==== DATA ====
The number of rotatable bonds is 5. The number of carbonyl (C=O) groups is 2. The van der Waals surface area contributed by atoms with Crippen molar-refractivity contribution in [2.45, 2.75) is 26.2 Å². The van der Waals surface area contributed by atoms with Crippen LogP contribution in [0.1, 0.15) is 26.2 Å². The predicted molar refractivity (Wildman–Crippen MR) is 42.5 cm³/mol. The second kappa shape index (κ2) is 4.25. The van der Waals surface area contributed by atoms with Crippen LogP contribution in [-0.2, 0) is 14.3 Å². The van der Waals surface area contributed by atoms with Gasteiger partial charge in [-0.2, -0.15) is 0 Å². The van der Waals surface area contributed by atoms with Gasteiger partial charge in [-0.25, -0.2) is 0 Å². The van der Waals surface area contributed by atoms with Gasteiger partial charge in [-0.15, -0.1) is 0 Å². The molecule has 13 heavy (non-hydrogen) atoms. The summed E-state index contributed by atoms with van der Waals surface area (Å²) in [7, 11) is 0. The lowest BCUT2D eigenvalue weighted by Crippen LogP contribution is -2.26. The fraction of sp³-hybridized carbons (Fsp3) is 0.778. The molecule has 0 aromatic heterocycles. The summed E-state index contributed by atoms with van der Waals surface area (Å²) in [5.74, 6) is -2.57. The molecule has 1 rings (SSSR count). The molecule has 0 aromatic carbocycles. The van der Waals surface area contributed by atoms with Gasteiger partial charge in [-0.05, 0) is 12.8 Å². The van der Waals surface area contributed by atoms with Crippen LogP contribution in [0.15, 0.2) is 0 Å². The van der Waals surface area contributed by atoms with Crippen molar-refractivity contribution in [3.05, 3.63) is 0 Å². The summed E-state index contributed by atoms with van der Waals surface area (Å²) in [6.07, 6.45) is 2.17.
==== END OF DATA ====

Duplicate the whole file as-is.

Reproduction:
The number of rotatable bonds is 5. The number of carbonyl (C=O) groups is 2. The van der Waals surface area contributed by atoms with Crippen molar-refractivity contribution in [2.45, 2.75) is 26.2 Å². The van der Waals surface area contributed by atoms with Crippen LogP contribution in [0.1, 0.15) is 26.2 Å². The predicted molar refractivity (Wildman–Crippen MR) is 42.5 cm³/mol. The second kappa shape index (κ2) is 4.25. The van der Waals surface area contributed by atoms with Crippen LogP contribution in [-0.2, 0) is 14.3 Å². The van der Waals surface area contributed by atoms with Gasteiger partial charge in [-0.2, -0.15) is 0 Å². The van der Waals surface area contributed by atoms with Gasteiger partial charge in [-0.25, -0.2) is 0 Å². The van der Waals surface area contributed by atoms with Gasteiger partial charge in [-0.15, -0.1) is 0 Å². The molecule has 13 heavy (non-hydrogen) atoms. The summed E-state index contributed by atoms with van der Waals surface area (Å²) in [7, 11) is 0. The lowest BCUT2D eigenvalue weighted by Crippen LogP contribution is -2.26. The fraction of sp³-hybridized carbons (Fsp3) is 0.778. The molecule has 0 aromatic heterocycles. The summed E-state index contributed by atoms with van der Waals surface area (Å²) in [5.74, 6) is -2.57. The molecule has 1 rings (SSSR count). The molecule has 0 aromatic carbocycles. The van der Waals surface area contributed by atoms with Gasteiger partial charge in [-0.05, 0) is 12.8 Å². The van der Waals surface area contributed by atoms with Crippen LogP contribution in [0.15, 0.2) is 0 Å². The van der Waals surface area contributed by atoms with Crippen molar-refractivity contribution in [3.05, 3.63) is 0 Å². The summed E-state index contributed by atoms with van der Waals surface area (Å²) in [6.07, 6.45) is 2.17.